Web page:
2019: A Big Data Year in Review – Part Two
In part one of this series, we covered some of the biggest news events of the year to cross Datanami’s pages. We pick up where we left off and bring you up to date with the year’s biggest stories through the end of 2019.
Hadoop’s troubles came to a head in the spring, when MapR Technologies warned that it may have to shut down operations as a result of slow sales and Cloudera’s CEO resigned following poor first-quarter results. MapR would go on to be acquired in a fire sale by HPE in August, while Cloudera would soldier on. Cloudera’s stock (NYSE: CLDR) has recovered from the drop this spring, but it’s still 50% below its all-time high.
Last winter was unusually cold in the Bay Area, and the surrounding hills were dusted with snow on at least two occasions. The cold streak continued into June, when Snowflake’s new CEO, Industry veteran Frank Slootman, made it snow several times on stage at Snowflake’s inaugural user conference. The long-term forecast for big data: snowy.
Down in San Diego, data warehouse giant Teradata was itching for a fight during a boisterous 40th birthday celebration at company headquarters. New CEO Oliver Ratzesberger declared that the company was not going to take punches anymore and “go on the offensive.” But by November, Ratzesberger would be replaced in the CEO’s seat by Vic Lund, whom he had replaced just 11 months earlier.
Despite great progress made during human’s reign on this planet, our understanding of the world is limited. But thanks to the power of machine learning, we’re making progress in understanding how complex chemicals interact with our bodies and how we can stop the climate from changing.
We’re firmly into the new AI era, with talking toasters and cars with supercomputers in them. Why, then, are we spending so much time on remedial data management tasks like it’s the 1980s? The answer may surprise: big data is still hard. And guess what? It’s not going to get any easier, particularly with new regulations, privacy, and governance requirements coming down the pike. Time to take the red pill and deal with data’s unfortunate reality.
There are several hurdles separating us from our glorious AI future, and one of them is ethics. Unfortunately, we have barely begun to deal with the ethical concerns of data, let alone the ethical implications of AI. We talked to industry experts and came up with the start of a game plan for beginning to address this topic.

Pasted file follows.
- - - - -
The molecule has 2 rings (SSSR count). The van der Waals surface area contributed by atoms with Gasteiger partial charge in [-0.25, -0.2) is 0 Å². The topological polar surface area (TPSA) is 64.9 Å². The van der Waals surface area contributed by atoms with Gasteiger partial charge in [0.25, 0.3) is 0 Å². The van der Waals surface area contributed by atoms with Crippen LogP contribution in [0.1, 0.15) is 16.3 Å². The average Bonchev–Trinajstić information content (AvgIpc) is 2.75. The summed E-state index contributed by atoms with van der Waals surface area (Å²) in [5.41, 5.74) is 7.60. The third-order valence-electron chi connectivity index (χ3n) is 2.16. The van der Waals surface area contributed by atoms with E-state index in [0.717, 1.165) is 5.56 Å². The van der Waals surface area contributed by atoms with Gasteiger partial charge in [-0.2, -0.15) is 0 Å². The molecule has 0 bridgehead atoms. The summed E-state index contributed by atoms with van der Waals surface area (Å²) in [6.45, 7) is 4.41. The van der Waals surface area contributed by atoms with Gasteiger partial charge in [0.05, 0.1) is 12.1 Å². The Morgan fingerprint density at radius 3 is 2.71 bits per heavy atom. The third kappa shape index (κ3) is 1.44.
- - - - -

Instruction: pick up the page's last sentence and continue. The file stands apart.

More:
Cloud-based object stores that look like they’re on-prem. On-prem data stores that behave like they’re in the cloud. What in the world is going on? Welcome to 2019 – and it’s just going to get more fun.
Python had another breakout year in 2019, with some rankings saying it’s the number one programming language in the world. But is Python’s undeniable popularity coming at the expense of R? There’s some evidence that says it is, while other experts say reports of R’s demise are greatly exaggerated.
Hadoop was knocked down a peg or three in 2019, and public cloud platforms were there to scoop up disaffected Hadoop users. To understand what just happened, we convened with industry experts to explain how Hadoop fell so hard, what was wrong with the Hadoop view of the data world, and where big data management goes from here.
It’s 2019. The drought in the Western United States is over. War deaths around the world are at a 500 year low. The Chicago Cubs and Boston Red Sox have vanquished their World Series curses. Why, then, are we still doing ETL with big data projects? The facts will probably dismay you.
Among cloud platforms, Google Cloud Platform is the smallest. But the folks at Google are standing tall when it comes to making meaningful contributions to open source big data projects, including integrating Kubernetes into various components of the big data stack, including Hadoop.